Cognitive ability test - Use cognitive skill tests to find the right employees


The ID-Cognitive (Cog), previously Work Applied Cognitive Ability Test (WAC-AT), is an assessment tool that measures various cognitive skills associated with general intelligence. More specifically, it measures the ability to reason logically and the ability to perform verbal, numerical, and spatial mental operations.

Characteristics of our cognitive test

Available languages

English | French | Spanish

Required time

Cog-B: 25 minutes
Cog-C: 25 minutes
Cog: 50 minutes


Cog-B: 25 questions | multiple choice
Cog-C: 25 questions | multiple choice
Cog: 50 questions | multiple choice

Target audience

Positions at various levels that require good verbal, numerical and spatial reasoning skills.

Skills assessed by HRID’s cognitive test

Our standard report offers a comprehensive portrait of an individual’s cognitive abilities

Our cognitive ability tests (Cog and Cog-B) are used to measure one’s ability to think in different ways (such as spatial reasoning, verbal reasoning, reading comprehension, problem-solving, attention to detail, critical thinking, and numerical reasoning). They can be used to figure out the test taker’s ability to solve problems and apply his or her cognitive abilities in a work environment.

More precisely, it evaluates the following six criteria:
  • Quantitative reasoning
  • General sequential reasoning
  • Language development
  • Written verbal language comprehension
  • Spatial ability
  • Perceptual speed

Our ID-Cognitive-C test is designed to measure various cognitive skills associated with general intelligence. This version eliminates all problematic items for reading software, such as text-to-speech, which is primarily used by individuals suffering from visual impairments. As a result, all items in the “Language Development,” “Perceptual Rapidity” and “Spatial Ability” sub-dimensions have been removed. This version of the test is available in both French and English.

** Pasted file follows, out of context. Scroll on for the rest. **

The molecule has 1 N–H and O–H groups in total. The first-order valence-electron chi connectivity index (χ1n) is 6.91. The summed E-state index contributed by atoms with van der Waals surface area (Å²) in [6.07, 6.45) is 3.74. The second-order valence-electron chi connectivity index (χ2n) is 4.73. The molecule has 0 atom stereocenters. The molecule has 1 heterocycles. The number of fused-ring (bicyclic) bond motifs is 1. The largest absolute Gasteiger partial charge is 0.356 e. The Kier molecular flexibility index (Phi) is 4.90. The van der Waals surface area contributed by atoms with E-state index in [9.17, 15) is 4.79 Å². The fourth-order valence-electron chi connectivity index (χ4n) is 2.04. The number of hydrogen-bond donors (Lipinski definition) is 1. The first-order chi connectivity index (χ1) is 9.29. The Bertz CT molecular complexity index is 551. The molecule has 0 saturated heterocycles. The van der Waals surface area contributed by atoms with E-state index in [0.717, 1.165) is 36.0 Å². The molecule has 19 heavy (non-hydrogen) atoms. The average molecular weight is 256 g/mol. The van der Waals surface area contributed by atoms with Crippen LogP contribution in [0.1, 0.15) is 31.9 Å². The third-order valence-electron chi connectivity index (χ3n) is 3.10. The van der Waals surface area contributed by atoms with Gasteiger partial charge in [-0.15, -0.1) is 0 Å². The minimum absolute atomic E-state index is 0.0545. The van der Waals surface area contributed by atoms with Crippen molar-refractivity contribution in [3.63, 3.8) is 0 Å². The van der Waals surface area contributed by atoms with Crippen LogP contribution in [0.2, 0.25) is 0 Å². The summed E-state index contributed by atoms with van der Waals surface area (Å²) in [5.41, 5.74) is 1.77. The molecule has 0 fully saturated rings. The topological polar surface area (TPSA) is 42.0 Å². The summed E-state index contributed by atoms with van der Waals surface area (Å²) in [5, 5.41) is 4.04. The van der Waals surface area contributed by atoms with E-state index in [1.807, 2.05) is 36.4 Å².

Get clear and concise reports instantly

HRID goes beyond testing a candidate’s cognitive abilities: it offers employers comprehensive reports and analyses allowing them to make the best selection for a position. Our team presents the test results instantly both in aggregate and in detail for each of the criteria evaluated.

Who should take the ID-Cognitive test?

Our cognitive test can be used during the hiring process for any position within an organization that will require good verbal, numerical and spatial reasoning skills. Since it is a good indicator of job success, it can be used for internal as well as external hires.

When interviewing for senior management roles, businesses will be looking for candidates that demonstrate the ability to act under pressure and make complicated decisions in light of various factors. On the flipside, they will also be looking for candidates with great potential, that are fast learners.

Key points

HRID’s cognitive ability assessments provide many advantages:

  • Predict job performance;
  • Precise and reliable results;
  • Increase your organizational efficiency;
  • Reduce your employee turnover;
  • Hire employees able to handle complex situations.
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What is cognition?

Learn more about cognitive testing

Cognition encompasses the mental processes that facilitate knowledge acquisition and understanding, including thinking, knowing, remembering, judging, problem-solving, and more. These cognitive functions influence daily decisions and actions, particularly in professional settings, where organizing, prioritizing, and strategizing play a crucial role.

In essence, cognition pertains to the human mind’s abilities related to thinking, planning, feeling, knowing, and communication.